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Jimi Hendrix: An Appreciation

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Sly Stone and Aretha Franklin have reached the rock and roll audience through soul music, the lattermost extension of black music. But rock and roll is not soul music. It is a hybrid, assembled for white listeners, from the most accessible elements of rhythm and blues and Country & Western and (in a distantly related way) show music. Hendrix was the first black performer to take on white rock and roll head on and win. Though he played a number of licks that came out of his earlier blues band experience – though Mitch Mitchell, his drummer, was mightily inclined to cartwheel out into the orbit of Elvin Jones, John Coltrane's percussionist – though the three-man Experience would sometimes push so hard that it came out pure white sound – still, Jimi Hendrix was essentially a funky-ass, stomping, high energy rock and roll player. The Experience was only three men, but, because of the incredible banks of amps and speakers and the wah-wah and fuzz paraphernalia Hendrix presided over (running all the buttons and levers and knobs and compartments affixed to his guitar to create the sounds of a hundred cellos at war with a thousand banshees, Hendrix was a true child of the 20th Century technology), they sounded like a much larger band. They sounded like ten or fifteen or twenty men. This was largely due to Jimi's orchestral way of playing, where he would mount enormous blocks of chords (somehow) against one strong clear solo voice (somehow) against a propulsive whocka-whocka choked-strum sound (somehow) against the sounds of hummingbirds and distant thunder. All at the same time, or so it seemed. This is no time to mince words, despite the truly tragic (for us) circumstances of his death: Jimi Hendrix made powerful magic dope music.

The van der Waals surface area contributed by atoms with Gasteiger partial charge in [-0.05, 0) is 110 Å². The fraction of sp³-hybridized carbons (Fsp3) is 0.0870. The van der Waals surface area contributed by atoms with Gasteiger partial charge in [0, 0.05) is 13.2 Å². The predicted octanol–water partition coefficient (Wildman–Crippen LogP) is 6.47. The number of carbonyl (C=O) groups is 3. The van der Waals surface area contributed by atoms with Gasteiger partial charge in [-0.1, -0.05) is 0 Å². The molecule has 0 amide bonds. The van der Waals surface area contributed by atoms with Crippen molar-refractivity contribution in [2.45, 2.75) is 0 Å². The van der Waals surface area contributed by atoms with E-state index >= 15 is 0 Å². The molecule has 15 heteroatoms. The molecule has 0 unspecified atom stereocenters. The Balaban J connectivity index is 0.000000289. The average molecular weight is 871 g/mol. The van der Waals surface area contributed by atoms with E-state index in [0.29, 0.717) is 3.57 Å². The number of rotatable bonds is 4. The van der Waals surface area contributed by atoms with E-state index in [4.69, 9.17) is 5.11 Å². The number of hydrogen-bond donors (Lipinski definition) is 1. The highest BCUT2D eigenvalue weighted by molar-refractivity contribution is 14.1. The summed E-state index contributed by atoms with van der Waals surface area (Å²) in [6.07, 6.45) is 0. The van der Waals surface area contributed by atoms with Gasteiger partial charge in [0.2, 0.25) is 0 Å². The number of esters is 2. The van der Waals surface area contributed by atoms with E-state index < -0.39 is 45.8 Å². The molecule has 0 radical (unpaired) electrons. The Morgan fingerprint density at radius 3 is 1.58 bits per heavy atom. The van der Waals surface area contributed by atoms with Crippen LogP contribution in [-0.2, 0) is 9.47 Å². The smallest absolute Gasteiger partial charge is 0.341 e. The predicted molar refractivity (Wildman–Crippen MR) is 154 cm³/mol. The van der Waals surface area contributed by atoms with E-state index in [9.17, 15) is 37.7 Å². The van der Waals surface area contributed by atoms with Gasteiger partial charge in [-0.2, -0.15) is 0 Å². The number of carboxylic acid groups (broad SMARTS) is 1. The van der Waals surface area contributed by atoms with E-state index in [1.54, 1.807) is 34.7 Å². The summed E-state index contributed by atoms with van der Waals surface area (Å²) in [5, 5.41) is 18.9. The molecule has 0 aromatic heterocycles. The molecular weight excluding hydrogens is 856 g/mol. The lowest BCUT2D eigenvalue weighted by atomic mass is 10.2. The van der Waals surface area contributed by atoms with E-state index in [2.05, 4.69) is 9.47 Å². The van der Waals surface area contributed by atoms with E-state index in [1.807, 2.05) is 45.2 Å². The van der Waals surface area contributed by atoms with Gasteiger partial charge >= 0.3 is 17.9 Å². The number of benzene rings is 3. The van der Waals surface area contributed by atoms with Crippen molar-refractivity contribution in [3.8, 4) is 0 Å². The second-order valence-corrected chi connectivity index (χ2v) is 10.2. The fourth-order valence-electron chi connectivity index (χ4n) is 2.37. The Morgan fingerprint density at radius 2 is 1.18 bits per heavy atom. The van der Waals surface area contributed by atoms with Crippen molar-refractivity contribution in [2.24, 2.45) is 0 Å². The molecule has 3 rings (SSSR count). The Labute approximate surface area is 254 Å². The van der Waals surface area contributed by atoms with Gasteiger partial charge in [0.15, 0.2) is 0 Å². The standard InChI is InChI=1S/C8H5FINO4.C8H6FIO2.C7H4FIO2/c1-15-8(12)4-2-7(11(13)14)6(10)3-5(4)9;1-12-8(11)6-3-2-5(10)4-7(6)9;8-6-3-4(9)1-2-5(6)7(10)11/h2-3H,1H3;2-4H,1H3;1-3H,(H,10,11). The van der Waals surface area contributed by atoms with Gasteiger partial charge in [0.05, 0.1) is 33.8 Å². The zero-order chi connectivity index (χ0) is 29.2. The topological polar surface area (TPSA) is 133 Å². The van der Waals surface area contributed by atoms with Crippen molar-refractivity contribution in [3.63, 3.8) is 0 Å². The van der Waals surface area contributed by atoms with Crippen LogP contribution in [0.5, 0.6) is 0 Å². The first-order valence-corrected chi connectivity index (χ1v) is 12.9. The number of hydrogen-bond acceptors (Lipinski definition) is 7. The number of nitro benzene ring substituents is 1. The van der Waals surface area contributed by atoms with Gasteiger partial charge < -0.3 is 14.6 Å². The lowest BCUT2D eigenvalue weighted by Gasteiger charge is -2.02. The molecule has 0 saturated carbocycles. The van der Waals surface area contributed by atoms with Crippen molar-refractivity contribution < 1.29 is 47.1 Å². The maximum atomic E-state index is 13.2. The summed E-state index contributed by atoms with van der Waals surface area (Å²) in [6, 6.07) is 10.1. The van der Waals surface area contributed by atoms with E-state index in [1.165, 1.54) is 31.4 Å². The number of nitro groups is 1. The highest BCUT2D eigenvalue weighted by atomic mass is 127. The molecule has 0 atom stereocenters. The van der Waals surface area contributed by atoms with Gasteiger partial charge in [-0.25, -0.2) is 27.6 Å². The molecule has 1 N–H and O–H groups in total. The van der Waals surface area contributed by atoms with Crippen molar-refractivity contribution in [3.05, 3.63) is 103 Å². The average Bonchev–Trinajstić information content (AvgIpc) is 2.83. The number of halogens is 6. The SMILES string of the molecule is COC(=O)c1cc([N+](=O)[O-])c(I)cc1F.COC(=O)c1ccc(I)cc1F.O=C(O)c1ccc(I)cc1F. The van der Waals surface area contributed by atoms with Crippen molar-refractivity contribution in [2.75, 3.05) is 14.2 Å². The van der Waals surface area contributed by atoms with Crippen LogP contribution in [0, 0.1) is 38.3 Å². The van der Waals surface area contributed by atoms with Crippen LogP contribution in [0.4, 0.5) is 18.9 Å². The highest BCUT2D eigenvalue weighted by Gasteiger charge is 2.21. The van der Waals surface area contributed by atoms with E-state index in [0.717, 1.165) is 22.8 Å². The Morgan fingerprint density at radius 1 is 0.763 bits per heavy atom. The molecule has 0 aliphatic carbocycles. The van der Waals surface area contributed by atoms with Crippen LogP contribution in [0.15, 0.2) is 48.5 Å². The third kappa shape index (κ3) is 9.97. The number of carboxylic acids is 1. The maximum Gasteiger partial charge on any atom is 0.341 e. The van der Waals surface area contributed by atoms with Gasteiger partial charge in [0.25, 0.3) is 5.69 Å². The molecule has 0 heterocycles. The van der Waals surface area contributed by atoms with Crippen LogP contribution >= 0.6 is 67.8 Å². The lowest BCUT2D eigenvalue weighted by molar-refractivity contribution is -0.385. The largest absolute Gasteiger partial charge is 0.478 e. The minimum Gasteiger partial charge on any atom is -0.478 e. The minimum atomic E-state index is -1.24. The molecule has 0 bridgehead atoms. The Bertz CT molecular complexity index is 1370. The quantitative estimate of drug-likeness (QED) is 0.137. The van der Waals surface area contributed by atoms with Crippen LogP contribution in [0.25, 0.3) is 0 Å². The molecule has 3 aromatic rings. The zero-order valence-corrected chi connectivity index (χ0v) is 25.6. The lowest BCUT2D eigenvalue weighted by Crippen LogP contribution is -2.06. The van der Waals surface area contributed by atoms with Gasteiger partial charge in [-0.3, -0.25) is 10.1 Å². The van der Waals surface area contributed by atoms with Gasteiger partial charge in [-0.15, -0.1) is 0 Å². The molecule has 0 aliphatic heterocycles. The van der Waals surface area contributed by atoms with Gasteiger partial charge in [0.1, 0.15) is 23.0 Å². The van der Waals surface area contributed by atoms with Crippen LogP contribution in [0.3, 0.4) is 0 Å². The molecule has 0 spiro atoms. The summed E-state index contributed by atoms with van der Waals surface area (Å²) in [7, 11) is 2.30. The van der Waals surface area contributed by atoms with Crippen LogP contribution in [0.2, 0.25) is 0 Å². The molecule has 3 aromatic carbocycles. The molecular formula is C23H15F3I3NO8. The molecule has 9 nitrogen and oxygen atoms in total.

His "Machine Gun" solo on the otherwise luckluster Band of Gypsys LP (Hendrix was often great, but sometimes not in live performance) is a masterpiece, not so much for his simulation of sirens and bombs and churning violent chaos – which is a feat in itself – as for the way he welds all this pure sound into one long, flowing solo line that is as funky as Blind Willie McTell and as inventive as Ornette Coleman.

Hendrix played with such power that the music assumed almost physical dimension. The side-effect rhythm patterns of his fingers popping and snapping off the frets rivalled Mitchell's drumming. Pouring out from the speakers, the sounds alternately bashed and cuddled the audience.

The stage Presence verged on the mysterious. When he would come out to the mike and say a string of words of introduction so fast and soft as to be unhearable, a Fillmore audience would frequently respond in whoops, as if they were cheering a divine crazy. Was it for effect or was this what Jimi Hendrix was really like? That added to the mystery. But he seemed little-boy shy sometimes. That was his apparent mood when he told the Woodstock masses:

"You can leave if you want to. We're just jammin', that's all."

There follows, of course, the legendary "Star Spangled Banner" treatment (the sound of the rocket's red glare, as interpreted by Jimi Hendrix, is as violent as any in contemporary music, and so is the long, keening, descending note he plays at the end of the phrase "land of the freeeeeee-e-e-e-e-e-eeeeeeee" – like a scream of black rage), and then a taste of "Purple Haze," and then a quick shift to a lonely, intensely dignified closing statement, Hendrix playing with great tenderness and romanticism and strength, like a 1969 Django Reinhardt. It ends on a hushed note. There is an instant's pause. Hendrix, laconically, tells Woodstock: "Thank You." And Woodstock, gathering the breath Hendrix has taken from them, begins to mount a rolling gust of cheering applause, "more more moremoremoremoremoremore MOREMOREMOREMORE MOREMOREMORE . . . " Abruptly, after 53 seconds, the cheering is cut off, leaving a sense of calm and void, as the record ends.

No more from Jimi Hendrix.

On "Voodoo Child," Hendrix sang: "If I don't meet you no more in this world, I'll meet you in the next one – don't be late . . . "

There will never be another like him.

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